23. 23. Active Visual Surveillance Art Gallery Problem (AGP) Proposed by Victor Klee in 1973. What’s the minimum number of guards necessary to provide complete visual coverage of an art gallery? Solution of the AGP is going to be relevant for an affordable and effective CCTV network. However, there are no robust algorithms that guarantee a general purpose solution. Mathematically, the problem is NP-hard. Thus, it is analytically and computationally non-trivial and unsolvable at present therefore approximate solutions are used.23/ 25
  24. 24. Active Visual Surveillance Art Gallery Problem Most existing algorithms assume a certain topology of the art gallery e.g., rectilinear, convex. A well known formula to solve the AGP is by Chv’atal (1975), For a gallery with n walls and h holes, at most (n+h/3) number of guards are sufficient to provide complete visual coverage, This solution doesn’t guarantee the minimum number in all shapes but definitely yields a number enough for complete visual coverage e.g.24/ 25
  25. 25. How Many Guards Are Sufficient to Cover the Gallery ? 71 Walls + 0 Holes (n+h)/3 = 23? 925/ 25
  26. 26. Rank and Overlap Elimination (ROPE)26/ 25
  27. 27. Active Visual Surveillance Rank and Overlap Elimination (ROPE) For Solving AGP It is essentially a greedy-search method. The open space is discretised with a dense mesh of potential observers. Each observer is assigned a rank based on the number of other observers seen by it. Higher rank means higher visibility. Starting with the highest ranking observer (observer with largest isovist area), an iterative process selects the optimal observers27/ 25
  28. 28. Active Visual Surveillance START Pick highest ranking observer remaining in potential observers ROPE Selection Remove all potential observers Process Flowchart visible to highest ranking observer Yes Potential observers left in open space ? No STOP28/ 25
  29. 29. Active Visual Surveillance Dense Mesh of Isovist of the highest Two optimal Potential Observers ranking observer observers29/ 25
  30. 30. Active Visual Surveillance ROPE technique doesn’t guarantee the minimum number of observers in all shapes. Optimal Observers ROPE Observers But it’s not worse than the analytical solution (Chv’atal, 1975): (10 walls + 0 holes) / 3 = 3 guards30/ 25
  31. 31. Isovist Analyst 2.031/ 25
  32. 32. Isovist Analyst 2.0 ArcMap add-in for computing isovist and over 20 isovist properties. 1.x versions released about a decade ago as extensions to ArcView 3.x (Screen shot): Still the only such application embedded inside ESRI suite of GIS. Used worldwide for research and teaching purposes. Voted Second Best User Software Application at 2007 ESRI International User Conference. Open space can be of arbitrary topology (i.e., with/out holes) and geometry (i.e., lines, polygons). Key achievement is the integration of urban visibility analyses in GIS.32/ 25
  33. 33. Isovist Analyst 2.0 How it works Technique of Ray Tracing is used to cast rays (line of sights) at a user-defined angular interval into the open space from a viewpoint. Nearest points of ray intersection with obstacles are connected together to form the isovist polygon. Requirements Point Feature Layers as Observers/Viewpoints. Polyline or Polygon Feature Layers as Obstacles.33/ 25
  34. 34. Isovist Analyst 2.0 Software Components: Combination of superior cartographic visualisation and data interactivity of ArcMap 10 with light-weight and easy to code Open Source geospatial libraries. ArcObjects NetTopologySuite, MapTools, GeoAPI34/ 25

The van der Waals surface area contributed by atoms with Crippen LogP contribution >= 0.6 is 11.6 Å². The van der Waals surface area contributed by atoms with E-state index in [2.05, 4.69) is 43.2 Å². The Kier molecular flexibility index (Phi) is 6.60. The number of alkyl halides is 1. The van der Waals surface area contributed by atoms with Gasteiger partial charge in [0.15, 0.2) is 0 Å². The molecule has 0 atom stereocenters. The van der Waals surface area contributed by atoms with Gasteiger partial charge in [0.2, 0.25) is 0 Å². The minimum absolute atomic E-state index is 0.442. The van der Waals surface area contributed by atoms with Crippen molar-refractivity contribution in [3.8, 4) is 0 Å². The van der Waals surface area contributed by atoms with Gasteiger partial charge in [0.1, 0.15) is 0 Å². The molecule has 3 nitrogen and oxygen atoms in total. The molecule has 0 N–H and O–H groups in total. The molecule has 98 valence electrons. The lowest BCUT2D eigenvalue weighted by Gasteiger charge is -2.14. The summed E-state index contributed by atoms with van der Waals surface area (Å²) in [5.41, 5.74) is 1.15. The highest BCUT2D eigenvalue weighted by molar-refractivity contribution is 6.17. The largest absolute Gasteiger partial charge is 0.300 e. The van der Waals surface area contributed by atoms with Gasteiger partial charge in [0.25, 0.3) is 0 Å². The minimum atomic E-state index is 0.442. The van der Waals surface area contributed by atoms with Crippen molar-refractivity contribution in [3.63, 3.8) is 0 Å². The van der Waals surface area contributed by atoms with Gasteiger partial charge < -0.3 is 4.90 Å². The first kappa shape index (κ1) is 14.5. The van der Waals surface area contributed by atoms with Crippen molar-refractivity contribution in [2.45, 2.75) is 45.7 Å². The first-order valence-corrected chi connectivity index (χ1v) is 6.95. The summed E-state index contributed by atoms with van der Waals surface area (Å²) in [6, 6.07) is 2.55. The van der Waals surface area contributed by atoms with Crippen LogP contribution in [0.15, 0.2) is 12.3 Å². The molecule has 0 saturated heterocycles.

35. 35. Isovist Analyst 2.0 Demonstration35/ 25
  36. 36. Isovist Analyst 2.0 Demonstrations: Tate Gallery Isovist Data Used: Tate Gallery Outline. Tate Gallery Demo A (very) crude evaluation of CCTV Coverage of Norwich City Centre, UK. Data Used: Blom3D Level of Data 1 (LOD 1) Building Footprint polygons as Obstacles Blom WebViewer for visualising surveillance context e.g. Landuse36/ 25
  37. 37. Planning and Evaluating Visual Surveillance using IA 2.0 Disclaimer: Solely to demonstrate the application context and doesn’t in any way indicate any actual issue being studied. Norwich is an important city in East of England. City was basically chosen because CCTV and Crime data was found on the internet, and BLOM contains good coverage of the city in aerial photographs and vector data Norwich37/ 25
  38. 38. Planning and Evaluating Visual Surveillance using IA 2.0 Current distribution of CCTV in Norwich City Centre. Source:, last accessed 23rd October 2011.38/ 25
  39. 39. Planning and Evaluating Visual Surveillance using IA 2.0 Where are the 46 Sites after a 6400 CCTVs and 717 for full Potentialsearch greedy 66% street crimes? coverage CCTV uncovered Locations 7288 Norwich City Centre Street Crimes Dec 2010 - Aug 2011 Anti-social behaviour Burglary Other crime Robbery Vehicle crime Violent crime39/ 25
  40. 40. Conclusions Conclusions and Future Directions This work demonstrates Visual Surveillance has become a necessary aspect of modern society, Planning of Visual Surveillance is essentially a geospatial exercise. Most GISs do not provide in-built functions for planning visual surveillance. Automated algorithms for evaluating the structure of open spaces and planning visual coverage, in relation to planning visual surveillance can be easily developed in a GIS.40/ 25
  41. 41. Disclaimer and Credits All views and work expressed are solely my own. Blom has no responsibility for any errors or opinions. Images: 8o%29_large.jpg Rail/Crossrail/Underground-Rail-%281%29/Routes- %281%29.aspx BLOM for access to building footprints and Blom WebViewer data www. for the CCTV coverage of Manhattan image. Conroy and Dalton (1999) for the Tate Gallery outline. for crime data41/ 25
  42. 42. Further Information Sanjay Rana Thank you!42/ 25
  43. 43. 43/ 25
  44. 44. Isovist Analyst 1.x44/ 25